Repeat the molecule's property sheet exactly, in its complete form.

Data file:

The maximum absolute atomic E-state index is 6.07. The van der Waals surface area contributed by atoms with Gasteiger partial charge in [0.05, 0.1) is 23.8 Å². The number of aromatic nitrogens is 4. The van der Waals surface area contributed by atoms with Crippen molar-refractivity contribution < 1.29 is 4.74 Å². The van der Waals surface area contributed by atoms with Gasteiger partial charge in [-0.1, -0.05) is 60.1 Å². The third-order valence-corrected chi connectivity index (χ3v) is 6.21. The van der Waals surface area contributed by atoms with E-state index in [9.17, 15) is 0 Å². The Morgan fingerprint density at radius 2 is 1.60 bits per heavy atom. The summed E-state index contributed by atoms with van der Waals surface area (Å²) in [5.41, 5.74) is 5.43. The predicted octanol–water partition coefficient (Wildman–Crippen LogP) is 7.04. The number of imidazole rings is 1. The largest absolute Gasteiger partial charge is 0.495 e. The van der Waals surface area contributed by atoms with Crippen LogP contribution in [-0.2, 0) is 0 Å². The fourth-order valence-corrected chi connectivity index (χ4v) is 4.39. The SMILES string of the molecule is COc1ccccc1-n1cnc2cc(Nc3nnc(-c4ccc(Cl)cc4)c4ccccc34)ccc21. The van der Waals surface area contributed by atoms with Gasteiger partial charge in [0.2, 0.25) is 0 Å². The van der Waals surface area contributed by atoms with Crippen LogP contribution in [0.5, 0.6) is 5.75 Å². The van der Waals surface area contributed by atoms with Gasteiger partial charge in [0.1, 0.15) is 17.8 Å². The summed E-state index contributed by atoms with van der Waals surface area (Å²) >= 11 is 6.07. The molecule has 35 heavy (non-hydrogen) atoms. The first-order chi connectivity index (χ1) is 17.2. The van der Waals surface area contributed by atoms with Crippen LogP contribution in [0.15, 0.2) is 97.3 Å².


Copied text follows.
The maximum absolute atomic E-state index is 6.07. The van der Waals surface area contributed by atoms with Gasteiger partial charge in [0.05, 0.1) is 23.8 Å². The number of aromatic nitrogens is 4. The van der Waals surface area contributed by atoms with Crippen molar-refractivity contribution < 1.29 is 4.74 Å². The van der Waals surface area contributed by atoms with Gasteiger partial charge in [-0.1, -0.05) is 60.1 Å². The third-order valence-corrected chi connectivity index (χ3v) is 6.21. The van der Waals surface area contributed by atoms with E-state index in [9.17, 15) is 0 Å². The Morgan fingerprint density at radius 2 is 1.60 bits per heavy atom. The summed E-state index contributed by atoms with van der Waals surface area (Å²) in [5.41, 5.74) is 5.43. The predicted octanol–water partition coefficient (Wildman–Crippen LogP) is 7.04. The number of imidazole rings is 1. The largest absolute Gasteiger partial charge is 0.495 e. The van der Waals surface area contributed by atoms with Crippen LogP contribution in [-0.2, 0) is 0 Å². The fourth-order valence-corrected chi connectivity index (χ4v) is 4.39. The SMILES string of the molecule is COc1ccccc1-n1cnc2cc(Nc3nnc(-c4ccc(Cl)cc4)c4ccccc34)ccc21. The van der Waals surface area contributed by atoms with Gasteiger partial charge in [0.2, 0.25) is 0 Å². The van der Waals surface area contributed by atoms with Crippen LogP contribution in [0.5, 0.6) is 5.75 Å². The van der Waals surface area contributed by atoms with Gasteiger partial charge in [0.1, 0.15) is 17.8 Å². The summed E-state index contributed by atoms with van der Waals surface area (Å²) >= 11 is 6.07. The molecule has 35 heavy (non-hydrogen) atoms. The first-order chi connectivity index (χ1) is 17.2. The van der Waals surface area contributed by atoms with Crippen LogP contribution in [0.15, 0.2) is 97.3 Å².